The essay I chose to compare Dracula with was “Kiss Me With Those Red Lips: Gender and Inversion in Bram Stoker’s Dracula” by Christopher Craft. The essay explains the sexuality in Dracula, desire, gender, and even homosexuality. Craft mentions his essay gives an account of Stoker’s “vampire metaphor” (Craft 108). He highlights certain and very valid points in the story of Dracula that breaks the Victorian gender role, writing, “a pivotal anxiety of late Victorian culture.” (Craft 108). Craft examines the usual roles of the Victorian men and women, passive women especially, requiring them to “suffer and be still”.
Throughout the novel, Stoker keeps Count Dracula in the shadows, both literally and figuratively. This essay will describe these appearances and analyze Stoker’s use of them to determine what effect they might have on the impression of the character and the novel overall. It will be claimed that by keeping his title character hidden for much of the novel, Stoker’s Dracula is made much more frightening to the reader. Human beings tend to fear the unknown, and by leaving Dracula to the imagination,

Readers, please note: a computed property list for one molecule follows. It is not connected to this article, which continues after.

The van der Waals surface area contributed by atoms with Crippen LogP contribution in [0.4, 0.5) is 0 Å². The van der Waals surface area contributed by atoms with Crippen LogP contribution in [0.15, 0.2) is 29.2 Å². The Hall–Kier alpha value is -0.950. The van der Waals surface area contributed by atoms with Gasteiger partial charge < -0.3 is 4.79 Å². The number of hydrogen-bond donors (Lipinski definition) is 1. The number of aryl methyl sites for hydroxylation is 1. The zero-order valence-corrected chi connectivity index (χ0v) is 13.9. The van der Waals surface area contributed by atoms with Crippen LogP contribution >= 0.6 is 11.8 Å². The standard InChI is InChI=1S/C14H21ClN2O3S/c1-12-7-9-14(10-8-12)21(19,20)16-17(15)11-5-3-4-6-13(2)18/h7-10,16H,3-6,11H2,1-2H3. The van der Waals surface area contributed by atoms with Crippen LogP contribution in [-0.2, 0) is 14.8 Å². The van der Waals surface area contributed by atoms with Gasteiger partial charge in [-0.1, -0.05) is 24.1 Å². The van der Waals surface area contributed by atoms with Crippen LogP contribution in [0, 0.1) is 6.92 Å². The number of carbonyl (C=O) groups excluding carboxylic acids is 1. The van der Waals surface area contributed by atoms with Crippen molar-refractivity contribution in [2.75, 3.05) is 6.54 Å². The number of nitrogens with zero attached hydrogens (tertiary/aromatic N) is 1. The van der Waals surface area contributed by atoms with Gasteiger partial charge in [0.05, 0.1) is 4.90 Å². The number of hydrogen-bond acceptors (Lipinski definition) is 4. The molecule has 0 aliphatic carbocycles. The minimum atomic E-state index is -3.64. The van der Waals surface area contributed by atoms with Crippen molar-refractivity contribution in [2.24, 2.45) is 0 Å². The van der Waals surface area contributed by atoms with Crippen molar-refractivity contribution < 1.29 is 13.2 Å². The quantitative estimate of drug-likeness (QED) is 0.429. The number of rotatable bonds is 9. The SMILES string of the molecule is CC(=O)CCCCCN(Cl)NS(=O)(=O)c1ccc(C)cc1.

Sexual allegory is combined with victorian culture and violent monsters, a dichotomy of human instincts. Stoker also captures the constant battle between traditionalists and supporters of modernity. Stoker wraps up this thought experiment in the trappings of a horror novel in order to best show off the monsters he designed. With its ability to have inspired countless vampire progeny across literature and film, Dracula is a work that combines fantasy elements with relatable thematic struggles in a way that will allow it to live
In Joyce Carol Oates critical essay entitled, Frankenstein’s Fallen Angel, Joyce explores thematic aspects of the novel. Oates claims that Frankenstein is a “unique blend of Gothic, fabulist, allegorical, and philosophical materials” (Oates). The novel is fueled by grotesque and inventive images that are directly from the unconscious. When Frankenstein says, “I have selected his features as beautiful,” this is an example because right after the creature comes alive Frankenstein screams, “breathless horror and disgust filled my heart” (Shelley pg37). This concept is revived when Walton believes the Artic will be a country of eternal light but he finds it is only ice.